It was Sunday morning when I grabbed the pills from the kitchen cabinet and walked outside with them. It was a nippy summer morning with the bluest skies which made the world seem jolly, as if the entire debacle at the hospital never occurred. I continued walking for about a mile until I stumbled upon an empty water well. I stared down the dark abyss then back at my prescription bottle. As I extended my arm towards the hollowness, I dropped the drugs in the water well, promising to myself that I will not rely on chemical substances to feel better about being alive. It was such a relief to be off them. I also stopped seeing the therapist and the psychiatrist who constantly enforced medication on me, I ended it all and chose to find therapeutic activities that intrigued me instead. Walking became my therapy, nature became my muse and my savior. Being surrounded by the silence in the forest soothed me, it calmed my mind. Other activities I became involved with were hiking in long trails, it gave me a purpose to hike a trail that led to a beautiful destination such as a magnificent waterfall. Nature was not my only method of recovery though, I also became involved in the creative arts, I began drawing often and even painting. It truly distracted my mind in a healthy way.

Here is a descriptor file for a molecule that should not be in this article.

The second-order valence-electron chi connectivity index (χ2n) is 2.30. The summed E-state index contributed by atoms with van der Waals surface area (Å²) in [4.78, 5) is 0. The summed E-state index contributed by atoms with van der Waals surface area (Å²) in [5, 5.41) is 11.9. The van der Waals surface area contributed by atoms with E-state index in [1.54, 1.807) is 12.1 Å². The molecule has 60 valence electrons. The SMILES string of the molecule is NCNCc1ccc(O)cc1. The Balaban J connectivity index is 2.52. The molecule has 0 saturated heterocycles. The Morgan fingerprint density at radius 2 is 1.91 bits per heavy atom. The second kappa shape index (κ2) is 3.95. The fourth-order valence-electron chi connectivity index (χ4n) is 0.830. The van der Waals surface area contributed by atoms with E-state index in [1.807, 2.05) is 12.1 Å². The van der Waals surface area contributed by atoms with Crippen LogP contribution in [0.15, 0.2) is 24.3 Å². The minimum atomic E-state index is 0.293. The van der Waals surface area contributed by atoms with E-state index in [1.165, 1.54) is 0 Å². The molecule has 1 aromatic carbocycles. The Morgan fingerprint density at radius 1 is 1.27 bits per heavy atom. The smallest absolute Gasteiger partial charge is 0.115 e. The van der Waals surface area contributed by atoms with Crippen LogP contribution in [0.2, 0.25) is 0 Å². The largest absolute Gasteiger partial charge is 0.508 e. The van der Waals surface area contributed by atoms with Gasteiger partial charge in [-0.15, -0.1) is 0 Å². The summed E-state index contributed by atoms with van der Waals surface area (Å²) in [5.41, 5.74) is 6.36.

I am now twenty nine years old and I continue to battle with depression; however, I have not harmed myself since that last catastrophe I caused. Some days are better than others, I won’t lie about that but I have not been on any medication since that day I dropped the bottle of antidepressants down that well and I do not plan on being on them in the future. I chose this path and despite of how difficult it may be, I prefer to feel alive and conscious than to be reliant on a chemical. It’s a decision many would dispute since medication does help certain people, which it’s quite understandable. This is a personal preference, to train myself each passing day to discipline my mind to be strong and optimistic despite of what obstacles may come. Most importantly I had to learn how to love the villain who resides within me, the dark voice in my head telling me I am worthless, the negativity that exists  in every ounce of my being. I am choosing to be kind and patient with myself and so can you. For those of you going through similar situations, I believe in you. We humans are stronger than we imagine so please keep fighting and do not give up. I’ll end this with a kiss to each one of your scars, may you allow them to heal along with your soul.